In Steven Shapin's review of The Pseudoscience Wars: Immanuel Velikovsky and the Birth of the Modern Fringe
by Michael Gordin (LRB Vol 34, No 21, 35-38, 8 Nov 2012), he concludes:
A rule of thumb for sound inference has always been that if it looks like a duck, swims like a duck and quacks like a duck, then it probably is a duck. But there’s a corollary: if it struts around the barnyard loudly protesting that it’s a duck, that it possesses the very essence of duckness, that it’s more authentically a duck than all those other orange-billed, web-footed, swimming fowl, then you’ve got a right to be suspicious: this duck may be a quack.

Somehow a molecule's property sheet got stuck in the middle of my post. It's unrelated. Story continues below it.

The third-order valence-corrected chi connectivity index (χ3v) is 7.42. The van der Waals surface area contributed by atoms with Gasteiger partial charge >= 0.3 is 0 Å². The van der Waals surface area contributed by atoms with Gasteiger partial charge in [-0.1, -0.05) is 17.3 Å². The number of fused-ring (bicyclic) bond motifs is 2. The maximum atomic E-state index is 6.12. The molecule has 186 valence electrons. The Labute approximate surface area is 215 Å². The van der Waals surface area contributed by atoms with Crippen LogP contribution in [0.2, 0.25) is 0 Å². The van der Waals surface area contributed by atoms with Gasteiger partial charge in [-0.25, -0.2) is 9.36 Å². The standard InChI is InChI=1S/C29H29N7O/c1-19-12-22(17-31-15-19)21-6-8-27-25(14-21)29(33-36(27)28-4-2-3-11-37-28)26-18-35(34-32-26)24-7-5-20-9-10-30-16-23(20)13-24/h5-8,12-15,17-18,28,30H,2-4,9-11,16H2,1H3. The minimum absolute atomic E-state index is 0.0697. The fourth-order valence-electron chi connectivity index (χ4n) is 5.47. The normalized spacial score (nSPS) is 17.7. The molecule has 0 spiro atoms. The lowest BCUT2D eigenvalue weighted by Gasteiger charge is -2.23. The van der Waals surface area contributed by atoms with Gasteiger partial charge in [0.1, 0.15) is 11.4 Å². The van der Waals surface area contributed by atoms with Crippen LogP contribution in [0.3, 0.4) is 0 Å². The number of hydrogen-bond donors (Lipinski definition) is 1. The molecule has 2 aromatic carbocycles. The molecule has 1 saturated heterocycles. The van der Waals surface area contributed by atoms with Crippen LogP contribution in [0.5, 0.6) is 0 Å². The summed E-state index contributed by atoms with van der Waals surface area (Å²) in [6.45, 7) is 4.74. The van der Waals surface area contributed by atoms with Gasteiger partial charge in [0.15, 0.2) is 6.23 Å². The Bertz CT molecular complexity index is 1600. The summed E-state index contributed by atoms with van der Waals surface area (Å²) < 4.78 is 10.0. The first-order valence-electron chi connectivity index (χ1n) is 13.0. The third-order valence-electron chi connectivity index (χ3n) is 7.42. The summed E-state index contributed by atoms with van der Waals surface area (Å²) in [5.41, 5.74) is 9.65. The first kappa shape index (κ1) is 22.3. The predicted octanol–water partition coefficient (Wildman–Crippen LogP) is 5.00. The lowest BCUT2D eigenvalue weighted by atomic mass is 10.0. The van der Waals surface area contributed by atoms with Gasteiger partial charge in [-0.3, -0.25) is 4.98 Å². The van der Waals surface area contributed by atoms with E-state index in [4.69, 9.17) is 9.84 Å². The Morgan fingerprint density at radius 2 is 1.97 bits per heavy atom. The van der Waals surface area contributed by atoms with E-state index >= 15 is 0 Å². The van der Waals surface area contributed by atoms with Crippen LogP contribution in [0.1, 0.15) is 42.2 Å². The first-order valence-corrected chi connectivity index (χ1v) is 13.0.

I think this is great advice for students attempting to collar a few books, collate the ideas therein, and collectivize them into an extended essay or two. Beware the self-proclaimed big ideas that claim to unify or to apotheosize existing ideas. And remember Velikovsky, who was probably better-read than you, had greater scope than you — and was likely more of a duck than you.
Labels: Critical Thinking, History, Ideas, Science, Velikovsky